Revised “diversity priority” proposed for Department of Education competitive grant programs: In 2010, the Department of Education approved a series of funding priorities that could be included as incentives or threshold requirements in Department competitive grant programs – including a priority for promoting racial and ethnic diversity in schools. However, since the priority was approved, it has not appeared in most competitive grant funding notices, with the exception of the charter school notices, where it has been a fairly weak incentive, as compared to program incentives to maximize the number of low income children. This week in the Federal Register, the Department has proposed a set of revised funding priorities, including a revision to the diversity priority that includes socioeconomic diversity (in addition to race/ethnicity). We welcome this development insofar as it signals that the Department will now begin utilizing the diversity priority in all of its K-12 grant programs. However, we are concerned that it could represent a retreat from the Department’s stated commitment to racial diversity – and we will be watching how this plays out in the next round of funding notices. Economic diversity is related to and complementary to racial integration in schools, but the two goals are not interchangeable.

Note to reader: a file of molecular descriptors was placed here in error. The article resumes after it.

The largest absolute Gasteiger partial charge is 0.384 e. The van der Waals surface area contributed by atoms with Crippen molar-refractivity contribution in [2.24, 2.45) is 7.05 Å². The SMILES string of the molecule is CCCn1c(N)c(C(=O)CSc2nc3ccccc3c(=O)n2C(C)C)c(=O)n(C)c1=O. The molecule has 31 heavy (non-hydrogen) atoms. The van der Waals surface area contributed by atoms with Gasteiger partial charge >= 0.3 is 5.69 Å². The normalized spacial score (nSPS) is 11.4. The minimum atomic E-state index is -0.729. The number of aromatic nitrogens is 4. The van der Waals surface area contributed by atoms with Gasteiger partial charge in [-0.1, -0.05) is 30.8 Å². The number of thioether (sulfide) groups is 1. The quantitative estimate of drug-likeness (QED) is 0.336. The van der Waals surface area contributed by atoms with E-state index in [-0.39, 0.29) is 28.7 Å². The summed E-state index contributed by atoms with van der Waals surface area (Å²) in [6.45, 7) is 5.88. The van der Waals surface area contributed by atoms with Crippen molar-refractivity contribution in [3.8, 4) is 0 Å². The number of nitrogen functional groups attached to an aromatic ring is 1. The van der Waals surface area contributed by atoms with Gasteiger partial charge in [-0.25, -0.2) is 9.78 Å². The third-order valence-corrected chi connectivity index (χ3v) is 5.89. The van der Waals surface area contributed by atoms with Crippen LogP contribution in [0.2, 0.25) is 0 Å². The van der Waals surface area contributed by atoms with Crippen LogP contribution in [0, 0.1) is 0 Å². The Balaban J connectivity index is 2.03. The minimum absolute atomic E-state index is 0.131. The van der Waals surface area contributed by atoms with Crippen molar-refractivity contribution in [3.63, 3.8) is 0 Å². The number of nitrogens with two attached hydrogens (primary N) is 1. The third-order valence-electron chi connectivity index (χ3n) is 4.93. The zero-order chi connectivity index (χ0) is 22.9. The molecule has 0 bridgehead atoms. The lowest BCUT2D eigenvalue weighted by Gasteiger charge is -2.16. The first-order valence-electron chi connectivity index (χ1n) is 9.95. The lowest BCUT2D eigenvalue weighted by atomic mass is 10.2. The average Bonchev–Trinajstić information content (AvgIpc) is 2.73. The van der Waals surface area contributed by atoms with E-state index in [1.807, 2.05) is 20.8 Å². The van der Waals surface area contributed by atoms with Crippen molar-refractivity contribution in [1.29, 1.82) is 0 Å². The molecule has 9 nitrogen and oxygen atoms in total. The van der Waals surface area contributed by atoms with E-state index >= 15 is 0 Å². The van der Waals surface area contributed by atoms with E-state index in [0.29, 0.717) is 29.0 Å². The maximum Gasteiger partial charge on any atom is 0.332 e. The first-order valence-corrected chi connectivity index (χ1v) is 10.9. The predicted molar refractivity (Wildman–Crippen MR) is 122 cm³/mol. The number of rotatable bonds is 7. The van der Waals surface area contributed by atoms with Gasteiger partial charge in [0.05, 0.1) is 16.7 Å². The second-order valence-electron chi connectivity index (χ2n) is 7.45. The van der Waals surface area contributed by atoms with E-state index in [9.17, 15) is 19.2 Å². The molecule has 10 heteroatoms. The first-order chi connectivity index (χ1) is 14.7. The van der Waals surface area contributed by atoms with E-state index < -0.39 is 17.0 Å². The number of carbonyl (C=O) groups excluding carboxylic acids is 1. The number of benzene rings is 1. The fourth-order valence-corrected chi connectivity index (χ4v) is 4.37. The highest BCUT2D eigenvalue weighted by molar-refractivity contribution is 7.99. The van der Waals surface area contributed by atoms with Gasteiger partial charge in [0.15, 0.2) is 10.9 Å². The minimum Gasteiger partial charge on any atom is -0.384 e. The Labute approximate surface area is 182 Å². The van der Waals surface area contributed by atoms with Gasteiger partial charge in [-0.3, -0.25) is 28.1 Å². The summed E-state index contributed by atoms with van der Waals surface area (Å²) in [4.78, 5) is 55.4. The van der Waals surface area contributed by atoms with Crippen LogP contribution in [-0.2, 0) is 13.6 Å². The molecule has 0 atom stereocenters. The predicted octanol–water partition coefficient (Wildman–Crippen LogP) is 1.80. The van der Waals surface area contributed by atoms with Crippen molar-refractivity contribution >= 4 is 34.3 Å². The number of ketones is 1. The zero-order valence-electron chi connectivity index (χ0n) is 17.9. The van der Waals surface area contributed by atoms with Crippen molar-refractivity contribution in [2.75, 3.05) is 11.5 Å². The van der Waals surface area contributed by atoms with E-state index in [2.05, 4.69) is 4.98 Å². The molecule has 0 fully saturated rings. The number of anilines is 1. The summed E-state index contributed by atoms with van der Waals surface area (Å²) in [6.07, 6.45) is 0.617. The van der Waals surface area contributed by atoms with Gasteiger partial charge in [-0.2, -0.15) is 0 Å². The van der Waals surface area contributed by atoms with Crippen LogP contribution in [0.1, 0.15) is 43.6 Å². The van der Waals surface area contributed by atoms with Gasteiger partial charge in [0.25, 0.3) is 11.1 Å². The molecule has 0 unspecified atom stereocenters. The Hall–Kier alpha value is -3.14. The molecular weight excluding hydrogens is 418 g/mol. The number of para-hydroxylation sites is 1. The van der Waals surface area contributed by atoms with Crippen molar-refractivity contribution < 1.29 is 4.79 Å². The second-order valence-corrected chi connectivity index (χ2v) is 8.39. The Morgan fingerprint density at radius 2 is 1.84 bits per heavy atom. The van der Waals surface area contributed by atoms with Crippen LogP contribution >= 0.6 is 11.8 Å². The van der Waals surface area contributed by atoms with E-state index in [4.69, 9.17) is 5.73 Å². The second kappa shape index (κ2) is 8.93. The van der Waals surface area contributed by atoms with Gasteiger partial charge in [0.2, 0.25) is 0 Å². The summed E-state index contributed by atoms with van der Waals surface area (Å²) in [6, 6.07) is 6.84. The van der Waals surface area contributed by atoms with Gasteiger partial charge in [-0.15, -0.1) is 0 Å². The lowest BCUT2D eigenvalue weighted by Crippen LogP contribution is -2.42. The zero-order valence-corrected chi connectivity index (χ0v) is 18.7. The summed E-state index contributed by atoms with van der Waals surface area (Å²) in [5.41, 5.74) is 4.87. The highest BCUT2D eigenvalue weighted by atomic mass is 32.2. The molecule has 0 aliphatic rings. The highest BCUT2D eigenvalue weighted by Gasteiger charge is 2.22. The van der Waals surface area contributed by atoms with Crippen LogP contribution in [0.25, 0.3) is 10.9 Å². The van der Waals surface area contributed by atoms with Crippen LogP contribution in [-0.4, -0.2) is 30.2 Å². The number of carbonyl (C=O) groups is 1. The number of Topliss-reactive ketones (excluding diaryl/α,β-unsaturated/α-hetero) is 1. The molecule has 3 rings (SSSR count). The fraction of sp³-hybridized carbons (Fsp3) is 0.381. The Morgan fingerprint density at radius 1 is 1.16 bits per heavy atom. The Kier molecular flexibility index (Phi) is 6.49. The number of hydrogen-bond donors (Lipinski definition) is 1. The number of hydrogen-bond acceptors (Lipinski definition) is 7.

Chicago regional convening on fair housing and community development: We were pleased to be a part of an excellent meeting in Chicago between fair housing advocates, affordable housing developers, and community development groups, to build consensus on issues of “affirmatively furthering fair housing” in differing urban and suburban contexts. This is the most recent in a series of meetings sponsored by the Ford Foundation and supported by the Open Society Foundations. To read and see some of the highlights of the conference, go to the conference website at cafha.net/chicago-convening.
“One Nation Indivisible” has posted two new “stories from the field” highlighting positive examples of local community efforts to promote diversity and inclusion. The two latest stories are from Fort Wayne, Indiana and Montgomery County, Maryland.
More reactions to “Race Not Place”: Two noteworthy reviews of Sheryll Cashin’s new book from Richard Rothstein in The American Prospect and from Sam Fulwood, with the Center for American Progress (we hosted a discussion of Cashin’s book in the most recent issue of Poverty & Race).